Another concern for partners of VC firms is board seats. 

70% of respondents say they allow investors to decide whether to pause, leave or keep their board seats while on parental leave.

Atomico also allows for this flexibility, says Chayot. If investors want to give up their board seats temporarily, Atomico arranges for a colleague to take over, always by consulting with the initial board member. 

“This also gives an opportunity for someone else to sit on the board of a company in an area they’re interested in,” adds Chayot. 

Making it work

While awareness of parental leave is growing — 72% of respondents said that at least one person in their firm has taken parental leave before — “there needs to be more education around operationalising [parental leave] and making it work,” says Atomico’s Chayot.

The two keys to creating and sustaining a parental leave policy are flexibility and role modelling, according to Chayot. 

In terms of paid leave, VCs should encourage investors to take time off when it works best for them and their family, meaning it doesn’t always have to be taken in linear chunks. “For example, a father-to-be could take a month or two off as a block, come back when, for example, the firm is fundraising, and then take another couple of months off at the end of it,” explains Chayot.

Atomico offers childcare support including a 10% discount on nursery fees as well as six sessions of back-up child care, which employees can use when their normal childcare option is unavailable, which helps to make assisting working mums and dads a part of the firm's culture.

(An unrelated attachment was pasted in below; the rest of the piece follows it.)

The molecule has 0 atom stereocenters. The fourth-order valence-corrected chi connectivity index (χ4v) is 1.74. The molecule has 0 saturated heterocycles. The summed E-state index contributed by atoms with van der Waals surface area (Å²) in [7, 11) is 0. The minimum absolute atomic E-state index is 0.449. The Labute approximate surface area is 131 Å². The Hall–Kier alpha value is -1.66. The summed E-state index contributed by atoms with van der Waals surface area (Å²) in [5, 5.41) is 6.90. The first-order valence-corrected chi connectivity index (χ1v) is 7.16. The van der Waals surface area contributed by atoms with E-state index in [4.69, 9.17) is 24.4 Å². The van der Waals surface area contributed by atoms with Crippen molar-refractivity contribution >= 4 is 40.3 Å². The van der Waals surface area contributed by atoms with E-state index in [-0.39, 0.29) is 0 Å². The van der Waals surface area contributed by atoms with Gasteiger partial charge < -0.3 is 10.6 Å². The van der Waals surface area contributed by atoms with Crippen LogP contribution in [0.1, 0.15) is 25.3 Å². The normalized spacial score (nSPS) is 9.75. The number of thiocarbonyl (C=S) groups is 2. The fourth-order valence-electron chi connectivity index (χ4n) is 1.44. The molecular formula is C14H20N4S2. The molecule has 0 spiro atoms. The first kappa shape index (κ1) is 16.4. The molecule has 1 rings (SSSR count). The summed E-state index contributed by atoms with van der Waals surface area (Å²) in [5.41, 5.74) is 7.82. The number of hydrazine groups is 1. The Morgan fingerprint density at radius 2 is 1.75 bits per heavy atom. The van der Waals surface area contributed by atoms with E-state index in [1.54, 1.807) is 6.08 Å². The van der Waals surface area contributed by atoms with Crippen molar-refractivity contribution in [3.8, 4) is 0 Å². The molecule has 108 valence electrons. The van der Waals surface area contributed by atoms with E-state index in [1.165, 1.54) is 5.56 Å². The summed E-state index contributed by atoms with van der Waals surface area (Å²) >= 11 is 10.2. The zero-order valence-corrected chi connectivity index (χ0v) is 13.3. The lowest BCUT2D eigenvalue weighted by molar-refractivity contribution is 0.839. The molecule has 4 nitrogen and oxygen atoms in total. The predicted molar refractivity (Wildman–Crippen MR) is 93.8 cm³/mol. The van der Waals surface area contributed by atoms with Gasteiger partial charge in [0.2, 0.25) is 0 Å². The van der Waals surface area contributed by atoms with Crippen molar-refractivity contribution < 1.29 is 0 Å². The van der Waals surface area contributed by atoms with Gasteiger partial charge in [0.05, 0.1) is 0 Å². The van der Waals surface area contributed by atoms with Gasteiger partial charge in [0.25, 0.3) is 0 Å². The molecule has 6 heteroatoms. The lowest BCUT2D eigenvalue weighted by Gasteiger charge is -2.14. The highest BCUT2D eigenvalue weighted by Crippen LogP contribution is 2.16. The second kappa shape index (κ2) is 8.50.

The other key to success is having the leadership team model the parental leave policy themselves to be an example for the rest of the organisation — especially to men, who statistically take much less leave than women, if any. When Atomico launched its policy in 2018, the firm had two fathers at senior level who took parental leave. 

We made it work and were able to show that it doesn’t slow down efficiency, it creates opportunities and it’s good for the person’s family, as well as their career advancement

“We made it work and were able to show that it doesn’t slow down efficiency, it creates opportunities and it’s good for the person’s family, as well as their career advancement, whether they’re women or men,” says Chayot. 

Margarita Skarkou, principal at 2150, a VC firm focused on urban sustainability, says the “greatest challenge” it faced when implementing its parental leave policy was reminding team members to actually take time off. There’s a natural fear that stepping away could leave their work unattended. 

“We have overcome this by hiring interim replacements where the individual was closely involved in the interview process to feel that their work was in ‘good hands’ or rotating responsibilities such as board roles while the team member is away,” Skarkou tells Sifted.

Another aspect of paternal leave that is often overlooked by VCs — but that can be beneficial for reintegrating staff after paternity leave — is returnship policies, which include things like reduced working hours, additional remote options or mentorship. 

Only half of the firms surveyed have flexible returnship policies.

Miriam Partington

Miriam Partington is a reporter at Sifted. She covers the DACH region and the future of work, and coauthors Startup Life , a weekly newsletter on what it takes to build a startup. Follow her on Twitter and LinkedIn